As the title asks, is it legal for debt collectors to send notices in an email without a judge's prior approval?

The location in question is Nebraska, USA.


The notice's request is only to update billing information on a CURRENT contract... but at the bottom it states

This communication is an attempt to collect a debt. Any information obtained will be used for that purpose.
Unless you notify this office within 30 days after receiving this notice that you dispute the validity of this debt or any portion thereof, this office will assume this debt is valid. If you notify this office in writing within 30 days from receiving this notice, this office will obtain verification of the debt or obtain a copy of a judgment or verification. If you request from this office in writing within 30 days after receiving this notice, this office will provide you with the name and address of the original creditor, if different from the current creditor.

Note that I have never received correspondence from them about any existing debt, nor have I signed any documentation stating that they may contact me by email.

  • 2
    Is it from a company that you've done business with? Or does it reference a debt that's yours? It sounds like a scam to me. Commented Jun 6, 2012 at 22:13
  • 6
    looks like a scam to me... correct me if I'm wrong but it says "we decided you owe us money, if you don't tell us otherwise in 30 days it will become truth. Now tell us where to send the bills". Ridiculous.
    – littleadv
    Commented Jun 6, 2012 at 22:23

2 Answers 2


You say this is for a CURRENT contract, which I assume means that you have a debt outstanding, e.g. a car loan or mortgage. Sometimes, a lender will sell the loan contract to someone else who then becomes the new lender and receives the payments etc. Some loan agreements may prohibit the lender from selling the agreement to someone else, but unless language to this effect is included in your contract, someone else can purchase the loan from the original lender. The new lender is entitled to verify that your address is correct so that they know where to send the receipt when you make the payment etc., and this letter seems to be an effort to do this innocuous thing, not an attempt to collect the debt right away. As you yourself say

The notice's request is only to update billing information on a CURRENT contract.

While the loan can be sold, the new lender is not entitled to change the terms of the loan agreement unilaterally as in "We just bought your car loan from SeedyBank and guess what, the entire amount owing is due in thirty days instead of in thirty four monthly installments of $X each." At least, they cannot change the payment schedule as long as the loan is in good standing. On the other hand, if you are delinquent on your loan payments, different rules apply (which also are the same as the ones you originally agreed to when you signed the loan agreement), and maybe these rules do say that the whole amount is due right away if you are delinquent by more than Y months.

With regard to permission to send e-mail etc., it might be the case that you agreed to accept electronic statements, bills, notices, etc. by e-mail in lieu of paper documents in your original loan agreement, and if so, this agreement carries over to the new lender. In any case, if your loan is in default and you have no intention of repaying it (and this is the reason the loan has been sold to a collection agency), there will likely be a final notice delivered by certified mail to your last known address (your contract most likely specifies your address and says that delivery by certified mail to this address is proof that you received the mail, and in case of changes, you are obligated to inform the lender), and court judgments, sheriff's orders, etc will come later, and also as paper documents, not e-mail.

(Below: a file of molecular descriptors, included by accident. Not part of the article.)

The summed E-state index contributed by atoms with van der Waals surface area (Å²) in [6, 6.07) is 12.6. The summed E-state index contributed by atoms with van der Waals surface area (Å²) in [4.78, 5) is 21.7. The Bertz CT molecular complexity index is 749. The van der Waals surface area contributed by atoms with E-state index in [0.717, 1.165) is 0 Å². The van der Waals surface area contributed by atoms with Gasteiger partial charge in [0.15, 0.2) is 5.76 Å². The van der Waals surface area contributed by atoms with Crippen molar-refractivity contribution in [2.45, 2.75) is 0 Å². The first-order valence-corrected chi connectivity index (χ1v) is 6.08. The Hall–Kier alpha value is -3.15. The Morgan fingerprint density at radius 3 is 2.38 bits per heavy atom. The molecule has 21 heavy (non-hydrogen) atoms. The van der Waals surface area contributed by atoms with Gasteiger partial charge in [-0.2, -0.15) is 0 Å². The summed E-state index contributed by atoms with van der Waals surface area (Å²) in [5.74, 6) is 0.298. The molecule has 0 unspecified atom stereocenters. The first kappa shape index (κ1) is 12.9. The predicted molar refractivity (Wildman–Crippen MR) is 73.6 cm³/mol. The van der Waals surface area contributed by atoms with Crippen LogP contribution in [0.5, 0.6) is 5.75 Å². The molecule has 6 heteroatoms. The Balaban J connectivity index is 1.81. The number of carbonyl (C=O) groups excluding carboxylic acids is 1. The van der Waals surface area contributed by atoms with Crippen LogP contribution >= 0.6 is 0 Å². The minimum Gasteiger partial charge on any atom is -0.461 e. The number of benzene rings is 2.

You say that you never received any correspondence from the company regarding your existing debt. Did you receive a communication from your original lender saying that henceforth someone else would be collecting the payments? (and if so, did you throw it away without reading it?). If you believe that you do not owe these guys anything, write back and tell them so. But if the loan was legitimately sold, you were informed about this and either have forgotten or ignored the letter, then there may be more back and forth and headaches to get the matter resolved.

I am not a lawyer, but based on what you say, I do not believe that what you received is a collection notice, and I do not believe that a judge is required to approve either the original lender's or the new lender's request for verification or update of the billing address, either by US Mail or e-mail.

By the way, the language at the bottom might be standard boilerplate language and disclaimers included in all emails from the company. All e-mail that you send from your company account likely also has appropriate legalese at the bottom included automatically.


No collector can release debt information to anyone but the debtor so if they are sending out emails that you did not initiate they are probably not sure who is receiving them. A clear violation of the law DELETE or send to spam unless they can show you proof of your ownership of that email address. Pretty hard for them to do.

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